Poll: Patients Unhappy With Rx Drugs
Consumer Reports Survey Shows People Frustrated by Drug Costs and Worry About Safety
WebMD News Archive
Aug. 24, 2010 -- Nearly half of all Americans take at least one prescription drug on a regular basis, and they have concerns ranging from economics to safety to whether the doctor prescribing the drug is unduly influenced by pharmaceutical companies, according to a new poll.
Consumer Reports National Research Center conducted the poll, in which 2,022 adults aged 18 and older were surveyed by phone in May 2010.
''Consumers are not finding out about the safety issues of drugs," says researcher John Santa, MD, MPH, director of the Consumer Reports Health Ratings Center. The poll results also suggest people are concerned about the expense of drugs, and as a result, are sometimes not taking them as prescribed.
Since 2004, Santa tells WebMD, Consumer Reports has been following the prescription drug market from a consumer’s point of view, conducting surveys about prescribing practices and other factors.
The researchers narrowed down the 2,022 adults to 1,154 who currently take prescription drugs.
Among the findings:
- Patients are trying to save money on drugs, sometimes in ways that could be hazardous. In the past year, 39% took action to reduce costs (such as switching to generic, a good idea in Santa's view). But 27% failed to take prescription drugs properly -- for example, taking a pill every other day instead of daily.
- Average out-of-pocket cost for those on prescription drugs is $68 a month, but 14% spend more than $100 monthly.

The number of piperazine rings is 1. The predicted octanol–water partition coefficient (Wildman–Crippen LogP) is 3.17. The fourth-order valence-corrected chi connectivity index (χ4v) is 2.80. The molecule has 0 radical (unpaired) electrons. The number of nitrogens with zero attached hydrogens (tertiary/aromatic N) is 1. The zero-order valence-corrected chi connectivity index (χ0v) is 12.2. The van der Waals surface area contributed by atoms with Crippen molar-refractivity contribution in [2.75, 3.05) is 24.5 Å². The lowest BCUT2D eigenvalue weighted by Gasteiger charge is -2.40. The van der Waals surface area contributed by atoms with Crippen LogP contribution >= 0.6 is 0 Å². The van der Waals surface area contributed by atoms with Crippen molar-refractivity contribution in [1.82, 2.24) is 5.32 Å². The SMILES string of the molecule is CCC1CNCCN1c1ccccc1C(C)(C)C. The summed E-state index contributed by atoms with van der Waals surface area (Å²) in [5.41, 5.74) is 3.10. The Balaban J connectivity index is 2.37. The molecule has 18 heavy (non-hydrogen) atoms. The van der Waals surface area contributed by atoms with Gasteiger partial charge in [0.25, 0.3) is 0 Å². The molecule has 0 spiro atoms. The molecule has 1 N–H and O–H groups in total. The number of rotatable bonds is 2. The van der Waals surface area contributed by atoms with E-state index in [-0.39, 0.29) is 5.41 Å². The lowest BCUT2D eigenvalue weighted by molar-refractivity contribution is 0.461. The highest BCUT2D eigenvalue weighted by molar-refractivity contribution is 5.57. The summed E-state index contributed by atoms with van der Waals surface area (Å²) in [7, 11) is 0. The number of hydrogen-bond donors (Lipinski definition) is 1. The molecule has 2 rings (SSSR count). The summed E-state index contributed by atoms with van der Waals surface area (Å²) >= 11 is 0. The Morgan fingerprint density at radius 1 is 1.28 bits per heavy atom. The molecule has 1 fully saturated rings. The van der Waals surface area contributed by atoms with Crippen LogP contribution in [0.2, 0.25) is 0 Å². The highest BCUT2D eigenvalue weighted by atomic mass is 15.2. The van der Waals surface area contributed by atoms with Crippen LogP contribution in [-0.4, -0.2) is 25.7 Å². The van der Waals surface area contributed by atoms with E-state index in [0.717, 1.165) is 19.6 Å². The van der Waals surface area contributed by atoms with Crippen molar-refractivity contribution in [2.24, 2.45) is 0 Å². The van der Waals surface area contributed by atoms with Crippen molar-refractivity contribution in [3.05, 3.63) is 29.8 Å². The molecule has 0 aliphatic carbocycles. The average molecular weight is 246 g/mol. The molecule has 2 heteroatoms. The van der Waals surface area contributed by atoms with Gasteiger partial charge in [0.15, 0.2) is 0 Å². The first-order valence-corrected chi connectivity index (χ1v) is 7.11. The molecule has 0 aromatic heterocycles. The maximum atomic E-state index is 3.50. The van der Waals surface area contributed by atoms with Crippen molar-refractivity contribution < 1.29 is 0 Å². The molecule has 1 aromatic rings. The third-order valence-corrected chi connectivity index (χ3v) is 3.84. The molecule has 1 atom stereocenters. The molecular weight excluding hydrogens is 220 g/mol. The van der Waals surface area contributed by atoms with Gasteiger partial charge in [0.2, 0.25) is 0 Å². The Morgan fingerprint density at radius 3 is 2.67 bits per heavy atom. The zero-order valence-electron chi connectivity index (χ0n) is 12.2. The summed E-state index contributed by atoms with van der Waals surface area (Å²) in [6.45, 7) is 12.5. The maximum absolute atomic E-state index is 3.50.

- Patients complain that doctors don't consider their ability to pay when prescribing a drug, with 51% feeling the expense isn't considered.
- Even though many poll respondents took generic drugs, 43% had some misguided concerns about them, such as generics not working as well as brand-name drugs.
- More than two-thirds said they think pharmaceutical companies have too much influence on a doctor's decision about which drug to prescribe. And half said their doctors are too eager to prescribe a drug rather than consider other treatment options. About 47% said they think gifts from drug companies influence doctors to prescribe specific drugs.
- 20% of those surveyed said they have asked their doctor for a drug they saw advertised, with 59% of doctors honoring the request.
The Marketing Issue
In an interview with WebMD, Santa focused on the advertising issue, using as an example overactive bladder drugs. "Last year the industry spent $126.9 million for five overactive bladder drugs," he says. "The most popular three had total revenues of more than a billion."
He takes issue with the ads themselves. "They give you the impression the problem is more serious [than it typically is] and that treatment with drugs should be the first thing you do, when in fact for most of the people who have problems with incontinence it's a mild to moderate problem that almost universally gets better with exercise programs [such as Kegels] or bladder training."
Side effects, he says, are downplayed in ads and commercials.